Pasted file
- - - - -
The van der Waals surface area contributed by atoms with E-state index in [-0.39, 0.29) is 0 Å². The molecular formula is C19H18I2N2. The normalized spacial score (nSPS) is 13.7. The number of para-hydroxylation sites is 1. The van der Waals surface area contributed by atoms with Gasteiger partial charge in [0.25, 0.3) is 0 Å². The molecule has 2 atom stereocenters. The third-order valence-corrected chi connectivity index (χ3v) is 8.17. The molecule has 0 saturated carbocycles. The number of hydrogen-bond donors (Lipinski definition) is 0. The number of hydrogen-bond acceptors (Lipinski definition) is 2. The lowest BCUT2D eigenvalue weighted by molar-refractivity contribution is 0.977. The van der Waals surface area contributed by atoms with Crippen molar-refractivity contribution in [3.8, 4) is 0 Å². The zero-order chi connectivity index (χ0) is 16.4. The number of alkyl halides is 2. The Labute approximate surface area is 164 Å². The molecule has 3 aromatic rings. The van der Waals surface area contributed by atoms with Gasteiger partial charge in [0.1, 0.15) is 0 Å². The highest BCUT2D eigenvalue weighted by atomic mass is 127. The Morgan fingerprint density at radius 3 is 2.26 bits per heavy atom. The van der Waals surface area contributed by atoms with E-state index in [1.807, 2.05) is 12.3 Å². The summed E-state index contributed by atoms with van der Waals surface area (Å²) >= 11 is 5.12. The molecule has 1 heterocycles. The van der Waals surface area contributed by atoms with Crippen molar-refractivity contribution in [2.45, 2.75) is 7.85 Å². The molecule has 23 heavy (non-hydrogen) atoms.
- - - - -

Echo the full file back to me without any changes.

The van der Waals surface area contributed by atoms with E-state index in [-0.39, 0.29) is 0 Å². The molecular formula is C19H18I2N2. The normalized spacial score (nSPS) is 13.7. The number of para-hydroxylation sites is 1. The van der Waals surface area contributed by atoms with Gasteiger partial charge in [0.25, 0.3) is 0 Å². The molecule has 2 atom stereocenters. The third-order valence-corrected chi connectivity index (χ3v) is 8.17. The molecule has 0 saturated carbocycles. The number of hydrogen-bond donors (Lipinski definition) is 0. The number of hydrogen-bond acceptors (Lipinski definition) is 2. The lowest BCUT2D eigenvalue weighted by molar-refractivity contribution is 0.977. The van der Waals surface area contributed by atoms with Crippen molar-refractivity contribution in [3.8, 4) is 0 Å². The zero-order chi connectivity index (χ0) is 16.4. The number of alkyl halides is 2. The Labute approximate surface area is 164 Å². The molecule has 3 aromatic rings. The van der Waals surface area contributed by atoms with Gasteiger partial charge in [0.1, 0.15) is 0 Å². The highest BCUT2D eigenvalue weighted by atomic mass is 127. The Morgan fingerprint density at radius 3 is 2.26 bits per heavy atom. The van der Waals surface area contributed by atoms with E-state index in [1.807, 2.05) is 12.3 Å². The summed E-state index contributed by atoms with van der Waals surface area (Å²) >= 11 is 5.12. The molecule has 1 heterocycles. The van der Waals surface area contributed by atoms with Crippen molar-refractivity contribution in [2.45, 2.75) is 7.85 Å². The molecule has 23 heavy (non-hydrogen) atoms.